Methods for “Green” Meeting and Collaborating


Using your laptop and an Internet connection, you can help save resources by using online tools to meet, collaborate, and learn with one another. This guide details some tools and methods teachers and staff in Goochland County have available.


Google Apps offers several document formats that can be shared and open by users simultaneously. Word processing documents, spreadsheets, and presentations can all be shared with colleagues and visible on each person’s screen. We recommend hitting the “save” button within the Google interface after changes are made on each machine. This syncs the shared document with Google’s servers. When you’re connected to a shared document that is being edited, you can use the “refresh” button on your browser to update the version of the document when others have made changes.

Previously, Google Apps included a chat window, but currently does not. For the latest changes to Google Apps, visit their help pages.

Sometimes getting to Google’s Apps can be tedious. Learn how to integrate their applications into your Mac OS X Dock.

New to Google Apps is Google Sites. This is a “do it yourself” wiki system that supports a host of easy to use features. Insert Google Docs into your wiki, add comments, and even upload files. You can share your wiki space with the public, or just key personnel within Goochland.

Finally, Google’s Forms offer a way to collect data. When the data collected is exported into a tab-deliminated file format, our desktop application InspireData makes a great partner in helping visualize your data and gain insight to what you have collected through the form. To learn more about the synergy of these two applications, check out my video podcast.


Adobe’s new is a Flash-based version of document sharing and collaboration tools that is currently free to use. All you need is a free user account and an e-mail address.

Adobe Buzzword is Adobe’s collaborative word processor. Comparable to Google Docs, it offers a “slicker” interface alongside a different set of tools.

Acrobat also allows you to store your files on their server, and share them with other users.

Unique to the Adobe tools is Adobe ConnectNow. This part of allows you to screen share, video chat, and text chat with other people. Upload files to the shared room to distribute, and conduct meetings. Since our laptops all have built-in microphones and cameras, you should be ready to go after updating your Flash player.


iChat on Mac OS X Tiger offers text, voice, and video chat. With a high-bandwidth connection, you can join up to 4 people together in a video chat, and 10 in an audio chat. iChat is great for exchanging files, hosting your own chat room, and for keeping the “audio lines” open while you edit a document in tandem with Google Docs or Adobe Buzzword.

Those using Mac OS X Leopard (10.5) have a new version of iChat that offers even more flexible collaboration tools. With this version of iChat, you can now share photos, Quicktime movies, and Keynote presentations during a video chat. This way, you can walk someone through key concepts while they see the slides and hear your voice. In turn, you see their reaction as you converse together.

Leopard’s iChat also offers a new feature called ScreenShare. This allows either chatter in a two-way call to take over another person’s screen, or observe their desktop. This can be used to offer technical support on demand, or to demonstrate the use of software. During the voice chat and screen sharing, either user can switch views to view the other person’s computer screen.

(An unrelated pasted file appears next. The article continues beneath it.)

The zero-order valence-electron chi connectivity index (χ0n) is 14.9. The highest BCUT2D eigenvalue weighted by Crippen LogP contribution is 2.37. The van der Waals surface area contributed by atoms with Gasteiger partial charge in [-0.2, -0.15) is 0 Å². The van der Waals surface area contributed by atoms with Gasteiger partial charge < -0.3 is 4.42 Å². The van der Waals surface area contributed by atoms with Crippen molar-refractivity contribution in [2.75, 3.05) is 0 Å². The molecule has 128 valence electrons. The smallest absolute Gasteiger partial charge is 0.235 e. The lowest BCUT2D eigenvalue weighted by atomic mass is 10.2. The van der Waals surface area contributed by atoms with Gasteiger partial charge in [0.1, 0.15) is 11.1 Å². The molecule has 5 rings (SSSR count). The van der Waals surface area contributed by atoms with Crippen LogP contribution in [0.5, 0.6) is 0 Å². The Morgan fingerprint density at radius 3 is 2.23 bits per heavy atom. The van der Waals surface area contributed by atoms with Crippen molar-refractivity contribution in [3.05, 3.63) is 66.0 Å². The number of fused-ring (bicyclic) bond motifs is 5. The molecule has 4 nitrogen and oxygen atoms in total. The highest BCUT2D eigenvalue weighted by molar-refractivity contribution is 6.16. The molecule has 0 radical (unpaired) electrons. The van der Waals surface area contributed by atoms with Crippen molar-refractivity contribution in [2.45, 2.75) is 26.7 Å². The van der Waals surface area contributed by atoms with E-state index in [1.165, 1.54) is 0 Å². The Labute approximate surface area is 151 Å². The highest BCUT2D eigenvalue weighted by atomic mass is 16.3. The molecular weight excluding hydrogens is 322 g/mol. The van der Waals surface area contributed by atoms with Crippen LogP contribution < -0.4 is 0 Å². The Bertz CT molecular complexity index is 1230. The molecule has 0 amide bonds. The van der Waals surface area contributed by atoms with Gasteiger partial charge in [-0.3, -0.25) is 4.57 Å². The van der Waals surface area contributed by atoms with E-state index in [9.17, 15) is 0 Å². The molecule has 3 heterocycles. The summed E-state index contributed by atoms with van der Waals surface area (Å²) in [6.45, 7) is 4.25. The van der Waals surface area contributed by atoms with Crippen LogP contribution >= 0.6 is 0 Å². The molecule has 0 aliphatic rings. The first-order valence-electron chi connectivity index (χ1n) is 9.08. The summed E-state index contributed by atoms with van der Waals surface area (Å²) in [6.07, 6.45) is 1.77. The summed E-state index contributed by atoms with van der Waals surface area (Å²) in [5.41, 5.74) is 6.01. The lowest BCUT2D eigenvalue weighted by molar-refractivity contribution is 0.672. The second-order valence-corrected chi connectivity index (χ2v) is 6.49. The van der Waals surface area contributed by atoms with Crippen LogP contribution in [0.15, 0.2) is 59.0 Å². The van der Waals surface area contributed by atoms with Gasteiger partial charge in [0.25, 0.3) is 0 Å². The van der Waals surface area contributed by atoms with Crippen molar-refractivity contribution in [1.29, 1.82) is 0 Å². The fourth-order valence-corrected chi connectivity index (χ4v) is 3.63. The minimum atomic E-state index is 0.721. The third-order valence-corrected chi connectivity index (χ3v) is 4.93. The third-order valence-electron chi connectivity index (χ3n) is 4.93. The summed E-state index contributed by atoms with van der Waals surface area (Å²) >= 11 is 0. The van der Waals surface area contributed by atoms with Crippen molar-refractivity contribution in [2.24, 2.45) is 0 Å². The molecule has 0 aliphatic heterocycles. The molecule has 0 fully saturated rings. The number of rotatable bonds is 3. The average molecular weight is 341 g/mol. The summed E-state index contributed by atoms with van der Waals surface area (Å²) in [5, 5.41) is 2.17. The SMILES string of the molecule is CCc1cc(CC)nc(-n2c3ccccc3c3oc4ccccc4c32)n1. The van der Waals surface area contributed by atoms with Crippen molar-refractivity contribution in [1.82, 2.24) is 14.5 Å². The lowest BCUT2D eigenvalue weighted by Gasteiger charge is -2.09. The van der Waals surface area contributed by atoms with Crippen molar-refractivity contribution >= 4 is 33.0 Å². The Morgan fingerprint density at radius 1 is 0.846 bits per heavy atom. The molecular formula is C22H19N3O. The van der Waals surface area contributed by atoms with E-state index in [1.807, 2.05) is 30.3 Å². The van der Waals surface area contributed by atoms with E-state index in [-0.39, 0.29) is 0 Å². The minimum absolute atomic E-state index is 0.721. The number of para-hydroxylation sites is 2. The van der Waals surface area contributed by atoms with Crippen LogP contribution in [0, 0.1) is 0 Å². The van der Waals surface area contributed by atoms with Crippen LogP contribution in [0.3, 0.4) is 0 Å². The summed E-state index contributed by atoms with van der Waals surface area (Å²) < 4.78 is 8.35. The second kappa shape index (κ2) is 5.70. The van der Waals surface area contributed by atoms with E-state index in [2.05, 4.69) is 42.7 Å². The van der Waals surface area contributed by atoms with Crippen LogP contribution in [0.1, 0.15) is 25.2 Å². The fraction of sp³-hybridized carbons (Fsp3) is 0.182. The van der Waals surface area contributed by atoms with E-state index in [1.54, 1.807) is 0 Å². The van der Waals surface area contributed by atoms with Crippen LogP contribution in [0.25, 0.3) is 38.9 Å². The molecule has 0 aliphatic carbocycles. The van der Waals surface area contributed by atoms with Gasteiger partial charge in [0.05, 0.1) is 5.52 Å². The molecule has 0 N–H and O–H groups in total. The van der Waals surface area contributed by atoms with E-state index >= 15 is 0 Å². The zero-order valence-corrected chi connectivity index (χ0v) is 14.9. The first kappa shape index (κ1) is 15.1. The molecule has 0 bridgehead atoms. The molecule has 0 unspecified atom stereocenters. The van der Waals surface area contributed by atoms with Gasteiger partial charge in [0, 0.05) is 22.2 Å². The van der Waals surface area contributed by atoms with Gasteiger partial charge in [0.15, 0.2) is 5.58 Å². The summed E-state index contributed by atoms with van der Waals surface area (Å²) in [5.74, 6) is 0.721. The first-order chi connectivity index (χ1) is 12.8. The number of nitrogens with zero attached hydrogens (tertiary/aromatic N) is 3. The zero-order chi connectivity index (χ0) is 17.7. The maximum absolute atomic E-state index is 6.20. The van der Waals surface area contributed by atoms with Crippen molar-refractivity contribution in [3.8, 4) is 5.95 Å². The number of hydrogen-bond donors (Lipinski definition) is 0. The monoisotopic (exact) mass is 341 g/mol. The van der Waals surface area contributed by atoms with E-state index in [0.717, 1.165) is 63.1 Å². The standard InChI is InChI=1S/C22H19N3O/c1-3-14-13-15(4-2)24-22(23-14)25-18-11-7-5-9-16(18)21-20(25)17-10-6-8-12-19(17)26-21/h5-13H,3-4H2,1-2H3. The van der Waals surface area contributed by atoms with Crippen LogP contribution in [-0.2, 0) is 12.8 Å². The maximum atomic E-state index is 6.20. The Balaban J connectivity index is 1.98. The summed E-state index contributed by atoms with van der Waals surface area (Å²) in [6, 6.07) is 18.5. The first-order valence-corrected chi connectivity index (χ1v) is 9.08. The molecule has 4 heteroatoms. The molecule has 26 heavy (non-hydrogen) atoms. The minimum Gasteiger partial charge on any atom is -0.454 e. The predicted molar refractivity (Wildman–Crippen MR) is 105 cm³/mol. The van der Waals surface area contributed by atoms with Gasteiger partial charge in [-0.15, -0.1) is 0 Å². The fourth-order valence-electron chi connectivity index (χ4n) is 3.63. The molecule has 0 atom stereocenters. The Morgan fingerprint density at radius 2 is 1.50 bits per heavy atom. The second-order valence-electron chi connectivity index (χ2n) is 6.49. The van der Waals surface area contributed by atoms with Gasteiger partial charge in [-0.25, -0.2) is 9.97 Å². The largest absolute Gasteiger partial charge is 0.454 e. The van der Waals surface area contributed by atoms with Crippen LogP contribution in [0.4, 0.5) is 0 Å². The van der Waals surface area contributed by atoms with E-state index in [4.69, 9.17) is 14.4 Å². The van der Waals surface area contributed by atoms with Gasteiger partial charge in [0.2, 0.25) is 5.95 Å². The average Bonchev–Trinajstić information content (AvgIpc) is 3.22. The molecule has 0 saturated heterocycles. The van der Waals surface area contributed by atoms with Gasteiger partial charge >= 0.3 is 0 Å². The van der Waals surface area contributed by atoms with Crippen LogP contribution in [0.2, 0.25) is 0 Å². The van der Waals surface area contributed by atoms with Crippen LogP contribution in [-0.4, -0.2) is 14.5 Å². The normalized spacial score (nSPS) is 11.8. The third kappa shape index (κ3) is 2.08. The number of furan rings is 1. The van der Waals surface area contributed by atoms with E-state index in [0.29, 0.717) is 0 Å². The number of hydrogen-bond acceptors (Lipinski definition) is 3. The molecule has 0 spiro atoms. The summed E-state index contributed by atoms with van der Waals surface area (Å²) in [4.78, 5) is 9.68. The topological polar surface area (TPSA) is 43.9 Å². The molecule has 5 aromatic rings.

Skype is an application-based chat and VoIP tool that can be used free on computers and also for a fee used with phones. While folks within Goochland would likely elect to use iChat, Skype is a great alternative, especially when you’d like to connect with educators outside our division, and whether they will connect by phone, PC, or Mac.

Skype offers a public chat room feature where you can join many users together. They also offer video chat, not unlike iChat A/V.


Sometimes nothing beats a well-organized, face-to-face meeting. Yet, in a climate where budgets force us to save every dime possible, a new class of technologies are available to help us work together when we are physically apart.

GoogleApps (both Docs and Sites) offer us a place to share documents. You can share with folks so they can view your document, or so they can edit. You can even view and edit simultaneously with other users.

Adobe, a new website, offers document sharing and in-browser editing. Even more compelling is their ConnectNow service that combines voice, text, file sharing, and screen sharing all in one browser window.

iChat is great for presenting ideas to a colleague if you’ve been upgraded to Mac OS X Leopard. Remember that both parties need to be using iChat version 4. iChat is likely the easiest tool to use, and can be used to exchange files and talk with voice and/or video.

Skype is a great alternative for sharing online with users of other platforms. Especially compelling is their Public Chat service.

Whichever tool you use, remember a few tips.

  • Be precise about when you will meet virtually, and which tools you will be using.
  • Be sure everyone has credentials to use the tools before the meeting time.
  • While some folks are timid about video chats, seeing a colleague’s face can improve communication.
  • When joining with more than one other person, consider methods to manage working together. Perhaps a leader can be established to help lead the discussion and assign turns for talking.
  • Finally, remember you can combine these tools. Sharing the editing or viewing of a common document with voice communications is a great way to make quick work. And no one cares if you’re wearing slippers!